A year ago to the day that my mom passed, she was in the hospital about to receive her second diagnosis of breast cancer. Of all the hardships that my mom has faced in her life, I witnessed and lived in this one so closely with her, and really had the privilege of seeing how strong she and her faith really were. Even though she had chemo treatments 3 out of 4 weeks of the month, she still attended church with my dad, showed up to help out in AWANA as much as she could, and went to work as if nothing were different. She did her absolute best to make sure she lived her life as fully and presently as possible, regardless of what she was going through, and especially after her diagnosis. She got to celebrate another wedding anniversary and all of our birthdays and holidays with us one last time, witness my baptism (which she’d been waiting for for 16 years) and see my sister perform at her last game as a ballerina, which I know brought her so much joy. There were times when I’d try to push her to take a day or just some time to rest, and she would argue that she was not going to live her life as if she were dying, no matter how tired or weak she felt from her condition.

In the last few years of my life, God has been reminding me over and over again that despite present trials and tribulations, there is always good being worked out in everything that He allows His children to go through. When I look back on the past year of my mom’s life, there were so many opportunities that we’ve had together as she was going through treatments that I know ultimately brought glory to God and helped us and others through the times that were really hard. There was a woman who talked to my mom at the treatment center because she was scared to begin her own treatments, and I got to pray with her and her husband while I was there. My mom would listen to worship music the entire 3 hours that she would sit to get her treatment, even if she was sleeping through most of it. She would wear a shirt that had “God is Good” written on it to her chemo treatments in the summer, and she was wearing it the day that the PA broke the news to us that her chemo treatments would probably never end. Through her tears and heartbreak, she still held her head high and declared that God is good all the time, even when her circumstances would say otherwise.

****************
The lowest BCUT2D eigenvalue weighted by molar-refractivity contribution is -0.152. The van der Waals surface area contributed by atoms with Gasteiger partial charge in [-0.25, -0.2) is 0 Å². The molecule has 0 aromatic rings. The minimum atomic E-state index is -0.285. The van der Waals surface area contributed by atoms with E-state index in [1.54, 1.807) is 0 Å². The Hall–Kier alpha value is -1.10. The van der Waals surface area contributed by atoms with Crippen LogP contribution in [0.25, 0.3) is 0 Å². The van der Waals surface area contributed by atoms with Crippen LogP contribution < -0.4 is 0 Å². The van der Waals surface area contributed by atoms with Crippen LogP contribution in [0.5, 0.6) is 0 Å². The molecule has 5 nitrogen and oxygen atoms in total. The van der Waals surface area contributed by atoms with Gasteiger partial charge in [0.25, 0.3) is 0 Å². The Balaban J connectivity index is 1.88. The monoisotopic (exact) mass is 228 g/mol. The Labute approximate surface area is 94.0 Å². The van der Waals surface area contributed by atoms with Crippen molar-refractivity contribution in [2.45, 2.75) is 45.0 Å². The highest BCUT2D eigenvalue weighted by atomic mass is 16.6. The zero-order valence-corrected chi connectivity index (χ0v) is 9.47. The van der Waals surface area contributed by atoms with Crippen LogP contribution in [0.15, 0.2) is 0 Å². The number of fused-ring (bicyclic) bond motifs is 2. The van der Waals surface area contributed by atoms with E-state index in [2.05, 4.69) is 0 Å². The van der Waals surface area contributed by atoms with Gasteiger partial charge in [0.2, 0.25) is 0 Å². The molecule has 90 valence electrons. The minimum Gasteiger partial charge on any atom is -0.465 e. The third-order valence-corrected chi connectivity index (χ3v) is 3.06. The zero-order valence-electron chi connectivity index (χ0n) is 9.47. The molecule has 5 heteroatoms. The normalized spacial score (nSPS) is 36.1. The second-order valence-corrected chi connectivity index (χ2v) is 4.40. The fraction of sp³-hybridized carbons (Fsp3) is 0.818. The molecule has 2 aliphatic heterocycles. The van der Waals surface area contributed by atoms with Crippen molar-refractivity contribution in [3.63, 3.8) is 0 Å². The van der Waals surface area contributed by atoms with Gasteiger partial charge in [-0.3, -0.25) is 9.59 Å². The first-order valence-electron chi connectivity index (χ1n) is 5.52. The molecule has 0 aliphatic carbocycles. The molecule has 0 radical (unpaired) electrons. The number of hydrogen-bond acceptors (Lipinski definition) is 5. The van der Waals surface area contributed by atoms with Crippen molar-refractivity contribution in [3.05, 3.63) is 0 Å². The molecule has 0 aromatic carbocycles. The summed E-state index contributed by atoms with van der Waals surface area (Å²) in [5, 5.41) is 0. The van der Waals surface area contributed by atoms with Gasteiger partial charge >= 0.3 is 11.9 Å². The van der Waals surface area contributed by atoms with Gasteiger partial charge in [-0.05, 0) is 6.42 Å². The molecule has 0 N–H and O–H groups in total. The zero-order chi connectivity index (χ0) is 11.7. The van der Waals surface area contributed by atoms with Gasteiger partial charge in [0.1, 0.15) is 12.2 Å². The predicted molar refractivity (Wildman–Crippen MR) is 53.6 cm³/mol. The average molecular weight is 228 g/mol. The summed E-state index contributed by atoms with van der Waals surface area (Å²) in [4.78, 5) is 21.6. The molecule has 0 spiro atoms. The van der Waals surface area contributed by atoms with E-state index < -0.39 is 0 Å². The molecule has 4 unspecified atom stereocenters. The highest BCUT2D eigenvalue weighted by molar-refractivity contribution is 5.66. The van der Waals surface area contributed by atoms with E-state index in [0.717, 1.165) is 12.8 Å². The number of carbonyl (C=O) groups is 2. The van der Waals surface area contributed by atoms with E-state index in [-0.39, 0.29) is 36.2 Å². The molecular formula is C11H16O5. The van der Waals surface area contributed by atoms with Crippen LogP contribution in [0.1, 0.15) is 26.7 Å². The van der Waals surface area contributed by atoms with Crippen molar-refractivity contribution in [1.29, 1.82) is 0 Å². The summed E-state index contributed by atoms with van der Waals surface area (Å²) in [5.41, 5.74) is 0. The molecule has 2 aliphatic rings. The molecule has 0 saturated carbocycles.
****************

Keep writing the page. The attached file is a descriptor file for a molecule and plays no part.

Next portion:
My mom’s faith carried her and our family through many ups and downs over the years. Even though I am so sad that she’s no longer physically here with us, and I know that this is a pain that I’m going to have with me for the rest of my life, I am full of so much joy, peace, and comfort knowing that her faith has finally been made sight now. She no longer has to endure chemo treatments, cry tears of pain or sorrow from the losses this world brings, or be strong for herself or those around her. Rather, she gets to simply rest and enjoy being in the presence of our Lord and Savior, free from worry, free from pain, and free from suffering. There is so much hope in my heart and in the hearts and lives of our family and other people that she touched that we will be together again, worshipping eternally in heaven, and it is because of her faith and the grace of God when He chose her to be my mom that I can have that hope. I am beyond grateful for the time that we had with her here on earth and the legacy that my sister and I get to carry on that we got from her, and I look forward to and anticipate that glad reunion day when we get to join her again.